The Need for Roast Degrees
How dark do you like your coffee?
I like it very dark.
But just how dark is dark coffee?
Coffee in general is a subjective experience. Everyone feels coffee in a different way and that’s just the nature of us individuals. When it comes to the coffee roasts, it can get even more subjective. As you saw above in the dialogue, ‘dark’ coffee cannot really be defined. I mean, yes, we may have the same general idea of what ‘dark’ coffee is. A little more on the bitter side with less acidity. But then again, your ‘dark’ coffee might be my ‘medium’ coffee if I’m used to having coffee with a higher roast degree. The same goes for the roasts provided by various coffee companies. What Starbucks may define as a ‘Medium Roast’ may not be the ‘ Medium Roast ‘ at your local coffee roaster.
So, what can we do to take away this subjective discrepancy?
By having a universal language, and that’s where the Roast Degrees/Roast Types come into play.
The Roast Degrees/Roast Types
To make it easier to understand the darkness of coffee, there’s a simple guide that roasters follow which can also be interpreted by you or me.
There are four general categories used when referring to the roasts of coffee.
This is the first stage where the raw green coffee beans turn into the more accustomed earthy brown color we are used to seeing. Also at this point you get the typical aroma of coffee. This stage revolves around the ‘ first crack ‘ or the ‘ first pop ‘ of the coffee beans when they expand and make a loud cracking sound. A bit like the popcorn in the microwave.
The taste profile that is typically associated with this roast type is high acidity and low bitterness. The Third Wave of Coffee has propelled the popularity of this roast type. And that’s because of the fruity and tropical acidic flavour profiles that can be extracted from specialty coffees at such roast degrees together with the bright floral aroma . And yes, it’s very ideal for high quality single-origin coffee.
There are many terms used to refer to the light roasts, but the more common is Light Roast and then the slightly darker Cinnamon Roast.
This is usually associated for coffee roasted between the end of the first crack and just before the beginning of the second crack. Generally, this is where you get a good balance of acidity and bitterness. There are two terms referring to this roast category which is Medium Roast and the slightly darker High Roast. It does get a little confusing but this is the term generally used to refer to the roast degrees.
This roast-degree is very popular in Japan, especially where I live in Fukuoka. Generally speaking, the coffee beans imported to Japan were not of the highest quality several decades ago. This means that it was rather difficult to bring out the best flavours of coffee in their Light to Medium roast range since you would get this raw-bitter and nauseating tastes. As a result, roasters were kind of forced to roast darker to take away all of these impurities. But then again, people still wanted some sort of acidity to their coffee and that’s where the Medium-Dark Roast or 中深煎り came to the rescue.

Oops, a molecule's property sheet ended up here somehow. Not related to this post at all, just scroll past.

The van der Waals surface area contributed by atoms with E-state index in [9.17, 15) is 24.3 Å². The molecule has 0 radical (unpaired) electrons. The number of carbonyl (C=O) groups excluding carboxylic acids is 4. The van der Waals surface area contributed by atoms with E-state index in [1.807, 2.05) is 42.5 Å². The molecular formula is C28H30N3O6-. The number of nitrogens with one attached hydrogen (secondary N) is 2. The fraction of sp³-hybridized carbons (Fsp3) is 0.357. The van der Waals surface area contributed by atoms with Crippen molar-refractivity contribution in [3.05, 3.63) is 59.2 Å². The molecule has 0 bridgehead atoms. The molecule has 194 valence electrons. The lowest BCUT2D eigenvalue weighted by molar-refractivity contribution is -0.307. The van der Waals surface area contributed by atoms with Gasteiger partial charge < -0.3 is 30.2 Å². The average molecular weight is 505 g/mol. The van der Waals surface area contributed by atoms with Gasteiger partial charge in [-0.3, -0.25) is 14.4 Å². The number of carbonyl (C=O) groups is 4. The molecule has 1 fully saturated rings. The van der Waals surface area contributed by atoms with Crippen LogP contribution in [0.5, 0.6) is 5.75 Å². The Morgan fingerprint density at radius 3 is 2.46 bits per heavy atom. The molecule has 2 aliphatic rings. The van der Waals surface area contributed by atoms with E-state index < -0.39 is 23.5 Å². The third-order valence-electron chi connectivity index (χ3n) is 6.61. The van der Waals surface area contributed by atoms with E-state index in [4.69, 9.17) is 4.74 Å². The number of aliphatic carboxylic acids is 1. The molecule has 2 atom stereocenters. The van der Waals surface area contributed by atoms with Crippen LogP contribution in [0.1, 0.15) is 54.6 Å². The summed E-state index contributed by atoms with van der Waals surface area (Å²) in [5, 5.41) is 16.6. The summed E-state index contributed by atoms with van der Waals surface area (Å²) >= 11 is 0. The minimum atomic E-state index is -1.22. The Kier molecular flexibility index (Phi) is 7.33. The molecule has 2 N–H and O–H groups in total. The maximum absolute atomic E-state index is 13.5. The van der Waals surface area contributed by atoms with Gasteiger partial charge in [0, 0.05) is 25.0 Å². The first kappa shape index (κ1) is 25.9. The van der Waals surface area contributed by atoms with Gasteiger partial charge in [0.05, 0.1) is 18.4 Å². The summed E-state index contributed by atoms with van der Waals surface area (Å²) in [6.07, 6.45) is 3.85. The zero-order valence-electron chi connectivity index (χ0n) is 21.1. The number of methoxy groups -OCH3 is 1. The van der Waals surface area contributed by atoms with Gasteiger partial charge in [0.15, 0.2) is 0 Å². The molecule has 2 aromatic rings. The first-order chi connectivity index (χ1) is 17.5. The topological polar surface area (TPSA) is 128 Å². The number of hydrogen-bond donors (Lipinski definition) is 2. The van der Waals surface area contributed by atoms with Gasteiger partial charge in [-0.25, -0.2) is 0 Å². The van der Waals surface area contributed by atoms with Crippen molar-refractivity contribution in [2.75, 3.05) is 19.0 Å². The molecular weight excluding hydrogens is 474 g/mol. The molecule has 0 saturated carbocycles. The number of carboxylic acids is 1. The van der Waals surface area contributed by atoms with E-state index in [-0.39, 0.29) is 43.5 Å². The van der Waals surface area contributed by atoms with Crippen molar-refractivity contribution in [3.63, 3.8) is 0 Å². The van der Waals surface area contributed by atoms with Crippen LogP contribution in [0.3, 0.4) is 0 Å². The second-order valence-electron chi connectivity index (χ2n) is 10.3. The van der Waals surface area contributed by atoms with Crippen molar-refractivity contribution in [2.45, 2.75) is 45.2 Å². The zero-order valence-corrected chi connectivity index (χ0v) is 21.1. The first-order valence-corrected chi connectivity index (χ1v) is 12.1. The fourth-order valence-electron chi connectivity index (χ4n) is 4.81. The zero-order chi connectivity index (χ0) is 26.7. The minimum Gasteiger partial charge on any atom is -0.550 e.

Although the bitterness slightly outweighs the acidity, it’s still a roast which brings out a very well-balanced flavour of the coffee.
The coffee associated with this category is usually roasted between the beginning of the second crack to the middle of the second crack.
The common terms associated with this category are Full City Roast and the slightly darker Vienna Roast.
Perhaps you may have seen coffee beans that are glossy and shiny. They all fall under the Dark Roast category where the roast has gone beyond the mid-second crack. That’s when the oils inside the coffee are released and coat the surface of the beans which gives it the shiny look.
They go by names such as French Roast, Italian Roast, Espresso Roast and so on.
Coffee beans roasted to this degree contain bitterness with very little acidity. Roast the beans too much and it will start to taste like tar and charcoal ( though I haven’t tasted tar or charcoal ).
Ideal Roast Degrees Differ
The varying bitterness/acidity levels are just a general measure of what you can expect to taste depending on the roast degrees. But it does’t mean that all the coffee varieties will follow this trend and that each coffee variety is fit for all roast degrees.
That’s why many roasters use the cupping or tasting method to find ideal roast degrees of every coffee variety they plan to serve to their customers. Just leaving the beans in the heat for a few seconds longer or shorter can possibly change the whole dynamic of the taste of the coffee; that’s why roasting can be difficult and challenging.
We, as customers, should appreciate the effort and time that the roasters put in to bring out the maximum potential of coffee at hand and so that we can always have a great cup of coffee.